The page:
Independently of users data needs, theres a lot of movement towards a pure attribute based or key-hash style of database. David Heinemier Hansen mentions that Rails uses the database as a kind of big hash table – data is given a key and thats used to get the data back, so most of the other DB features arent really used. Amazons Cloud DB service seems to do a similar thing, and many many web apps are getting huge scalability and performance gains by going for the memcached api with a similar style.
Combine that with the ubuquity of XML, and the fact that treelike data doesn’t fit easily within a table database structure and it seems the whole “data on web” space is ready for an overhaul, and there are sneak peeks of how it might be done the right way.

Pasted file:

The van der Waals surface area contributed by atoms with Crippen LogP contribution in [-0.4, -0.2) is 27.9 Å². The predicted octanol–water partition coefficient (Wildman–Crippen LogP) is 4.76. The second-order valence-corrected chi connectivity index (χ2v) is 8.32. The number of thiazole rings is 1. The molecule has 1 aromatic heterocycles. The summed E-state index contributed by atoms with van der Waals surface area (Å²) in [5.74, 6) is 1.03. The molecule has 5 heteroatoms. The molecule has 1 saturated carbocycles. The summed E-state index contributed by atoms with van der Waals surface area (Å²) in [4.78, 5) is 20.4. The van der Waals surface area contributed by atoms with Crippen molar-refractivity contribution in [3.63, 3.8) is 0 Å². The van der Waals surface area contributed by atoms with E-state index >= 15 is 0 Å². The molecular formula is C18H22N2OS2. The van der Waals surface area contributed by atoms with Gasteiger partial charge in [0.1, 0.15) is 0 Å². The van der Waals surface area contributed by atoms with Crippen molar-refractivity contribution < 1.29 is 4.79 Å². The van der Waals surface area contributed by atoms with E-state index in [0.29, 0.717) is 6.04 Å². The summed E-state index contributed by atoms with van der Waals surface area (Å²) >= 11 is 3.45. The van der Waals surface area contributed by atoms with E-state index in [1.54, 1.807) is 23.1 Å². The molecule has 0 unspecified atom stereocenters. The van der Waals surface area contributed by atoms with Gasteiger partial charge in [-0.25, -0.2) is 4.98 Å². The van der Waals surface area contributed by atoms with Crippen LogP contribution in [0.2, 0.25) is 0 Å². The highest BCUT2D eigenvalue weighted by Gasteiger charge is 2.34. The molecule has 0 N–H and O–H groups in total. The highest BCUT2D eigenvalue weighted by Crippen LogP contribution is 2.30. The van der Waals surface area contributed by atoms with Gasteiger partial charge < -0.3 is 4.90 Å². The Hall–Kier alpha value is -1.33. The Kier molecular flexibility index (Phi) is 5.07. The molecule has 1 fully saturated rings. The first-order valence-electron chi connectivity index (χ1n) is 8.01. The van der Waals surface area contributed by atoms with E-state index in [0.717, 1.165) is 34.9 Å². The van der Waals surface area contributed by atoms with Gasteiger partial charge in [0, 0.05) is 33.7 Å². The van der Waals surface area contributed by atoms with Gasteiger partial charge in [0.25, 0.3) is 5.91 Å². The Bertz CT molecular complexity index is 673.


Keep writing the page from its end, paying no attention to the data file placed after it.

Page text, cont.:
There is a better way to manage data – its there in front of us, perfectly formed inside the block of marble, just waiting to be uncovered.
Problem – You cant change your database to fit your business and you cant do it incrementally.
Spreadsheets only handle the very early phase of data growth. Custom database web systems are risky and expensive to develop. Off the shelf web solutions can’t be customized nor easily integrated together. Wikis and web content management systems don’t respect data schemas.
Solution – Xilla dramatically lowers the cost of entry because you can start with where your data is now, and you dont have to develop software. Changes to the schema are immediate, codeless, free and reversible. Running and maintenance costs are cut to a bare minumum.
Xilla allows you to experiment safely and make incremental changes to your data design without writing SQL or hiring DBAs and programmers. Xilla reduces missed opportunity costs, because the schema stays in step with your business, and you can prototype and experiment cheaply.
Xilla is –